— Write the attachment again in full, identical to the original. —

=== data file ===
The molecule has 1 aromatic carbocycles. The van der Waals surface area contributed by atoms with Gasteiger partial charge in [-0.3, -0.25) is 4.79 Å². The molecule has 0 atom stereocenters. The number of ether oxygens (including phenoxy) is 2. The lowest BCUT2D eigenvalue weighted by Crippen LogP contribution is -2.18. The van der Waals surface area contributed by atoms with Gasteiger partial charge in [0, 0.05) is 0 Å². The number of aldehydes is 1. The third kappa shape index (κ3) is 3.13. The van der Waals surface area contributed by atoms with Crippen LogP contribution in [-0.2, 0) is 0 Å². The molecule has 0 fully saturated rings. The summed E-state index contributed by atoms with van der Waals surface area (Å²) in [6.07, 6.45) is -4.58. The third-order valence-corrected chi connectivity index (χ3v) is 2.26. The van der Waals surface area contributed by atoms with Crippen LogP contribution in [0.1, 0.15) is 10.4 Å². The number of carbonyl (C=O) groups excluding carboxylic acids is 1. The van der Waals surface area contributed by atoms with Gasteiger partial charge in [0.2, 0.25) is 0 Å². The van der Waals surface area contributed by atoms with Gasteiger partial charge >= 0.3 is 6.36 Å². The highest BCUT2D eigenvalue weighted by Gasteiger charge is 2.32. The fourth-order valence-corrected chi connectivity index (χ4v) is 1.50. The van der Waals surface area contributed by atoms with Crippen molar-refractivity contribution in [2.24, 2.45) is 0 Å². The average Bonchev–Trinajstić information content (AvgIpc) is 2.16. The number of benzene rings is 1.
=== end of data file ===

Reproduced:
The molecule has 1 aromatic carbocycles. The van der Waals surface area contributed by atoms with Gasteiger partial charge in [-0.3, -0.25) is 4.79 Å². The molecule has 0 atom stereocenters. The number of ether oxygens (including phenoxy) is 2. The lowest BCUT2D eigenvalue weighted by Crippen LogP contribution is -2.18. The van der Waals surface area contributed by atoms with Gasteiger partial charge in [0, 0.05) is 0 Å². The number of aldehydes is 1. The third kappa shape index (κ3) is 3.13. The van der Waals surface area contributed by atoms with Crippen LogP contribution in [-0.2, 0) is 0 Å². The molecule has 0 fully saturated rings. The summed E-state index contributed by atoms with van der Waals surface area (Å²) in [6.07, 6.45) is -4.58. The third-order valence-corrected chi connectivity index (χ3v) is 2.26. The van der Waals surface area contributed by atoms with Crippen LogP contribution in [0.1, 0.15) is 10.4 Å². The number of carbonyl (C=O) groups excluding carboxylic acids is 1. The van der Waals surface area contributed by atoms with Gasteiger partial charge in [0.2, 0.25) is 0 Å². The van der Waals surface area contributed by atoms with Gasteiger partial charge >= 0.3 is 6.36 Å². The highest BCUT2D eigenvalue weighted by Gasteiger charge is 2.32. The fourth-order valence-corrected chi connectivity index (χ4v) is 1.50. The van der Waals surface area contributed by atoms with Crippen molar-refractivity contribution in [2.24, 2.45) is 0 Å². The average Bonchev–Trinajstić information content (AvgIpc) is 2.16. The number of benzene rings is 1.